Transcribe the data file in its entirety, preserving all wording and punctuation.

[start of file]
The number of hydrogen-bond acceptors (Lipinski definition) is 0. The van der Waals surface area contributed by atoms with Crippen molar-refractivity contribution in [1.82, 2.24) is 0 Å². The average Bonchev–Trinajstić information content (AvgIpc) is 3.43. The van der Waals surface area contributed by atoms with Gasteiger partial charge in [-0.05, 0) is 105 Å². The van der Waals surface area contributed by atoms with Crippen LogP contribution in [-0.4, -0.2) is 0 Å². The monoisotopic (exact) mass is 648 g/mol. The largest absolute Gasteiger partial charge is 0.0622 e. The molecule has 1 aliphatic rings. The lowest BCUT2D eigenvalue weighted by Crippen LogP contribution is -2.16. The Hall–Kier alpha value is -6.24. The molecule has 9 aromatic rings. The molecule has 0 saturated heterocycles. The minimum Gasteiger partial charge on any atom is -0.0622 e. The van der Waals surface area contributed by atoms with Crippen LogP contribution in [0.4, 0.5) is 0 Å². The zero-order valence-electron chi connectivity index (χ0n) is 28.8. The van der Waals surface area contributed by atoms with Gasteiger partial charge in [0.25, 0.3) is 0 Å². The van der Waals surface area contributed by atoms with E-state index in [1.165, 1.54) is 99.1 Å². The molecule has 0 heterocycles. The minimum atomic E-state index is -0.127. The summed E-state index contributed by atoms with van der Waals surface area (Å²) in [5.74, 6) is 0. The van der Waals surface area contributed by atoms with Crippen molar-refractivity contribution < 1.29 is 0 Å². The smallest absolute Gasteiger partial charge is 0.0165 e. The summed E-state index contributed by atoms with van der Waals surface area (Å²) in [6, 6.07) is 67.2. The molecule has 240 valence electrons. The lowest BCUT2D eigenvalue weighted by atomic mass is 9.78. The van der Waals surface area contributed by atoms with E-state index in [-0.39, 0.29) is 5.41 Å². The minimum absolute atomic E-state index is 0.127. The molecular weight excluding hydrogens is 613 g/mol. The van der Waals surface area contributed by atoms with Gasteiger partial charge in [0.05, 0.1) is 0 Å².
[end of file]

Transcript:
The number of hydrogen-bond acceptors (Lipinski definition) is 0. The van der Waals surface area contributed by atoms with Crippen molar-refractivity contribution in [1.82, 2.24) is 0 Å². The average Bonchev–Trinajstić information content (AvgIpc) is 3.43. The van der Waals surface area contributed by atoms with Gasteiger partial charge in [-0.05, 0) is 105 Å². The van der Waals surface area contributed by atoms with Crippen LogP contribution in [-0.4, -0.2) is 0 Å². The monoisotopic (exact) mass is 648 g/mol. The largest absolute Gasteiger partial charge is 0.0622 e. The molecule has 1 aliphatic rings. The lowest BCUT2D eigenvalue weighted by Crippen LogP contribution is -2.16. The Hall–Kier alpha value is -6.24. The molecule has 9 aromatic rings. The molecule has 0 saturated heterocycles. The minimum Gasteiger partial charge on any atom is -0.0622 e. The van der Waals surface area contributed by atoms with Crippen LogP contribution in [0.4, 0.5) is 0 Å². The zero-order valence-electron chi connectivity index (χ0n) is 28.8. The van der Waals surface area contributed by atoms with Gasteiger partial charge in [0.25, 0.3) is 0 Å². The van der Waals surface area contributed by atoms with E-state index in [1.165, 1.54) is 99.1 Å². The molecule has 0 heterocycles. The minimum atomic E-state index is -0.127. The summed E-state index contributed by atoms with van der Waals surface area (Å²) in [5.74, 6) is 0. The van der Waals surface area contributed by atoms with Crippen molar-refractivity contribution < 1.29 is 0 Å². The smallest absolute Gasteiger partial charge is 0.0165 e. The summed E-state index contributed by atoms with van der Waals surface area (Å²) in [6, 6.07) is 67.2. The molecule has 240 valence electrons. The lowest BCUT2D eigenvalue weighted by atomic mass is 9.78. The van der Waals surface area contributed by atoms with E-state index in [-0.39, 0.29) is 5.41 Å². The minimum absolute atomic E-state index is 0.127. The molecular weight excluding hydrogens is 613 g/mol. The van der Waals surface area contributed by atoms with Gasteiger partial charge in [0.05, 0.1) is 0 Å².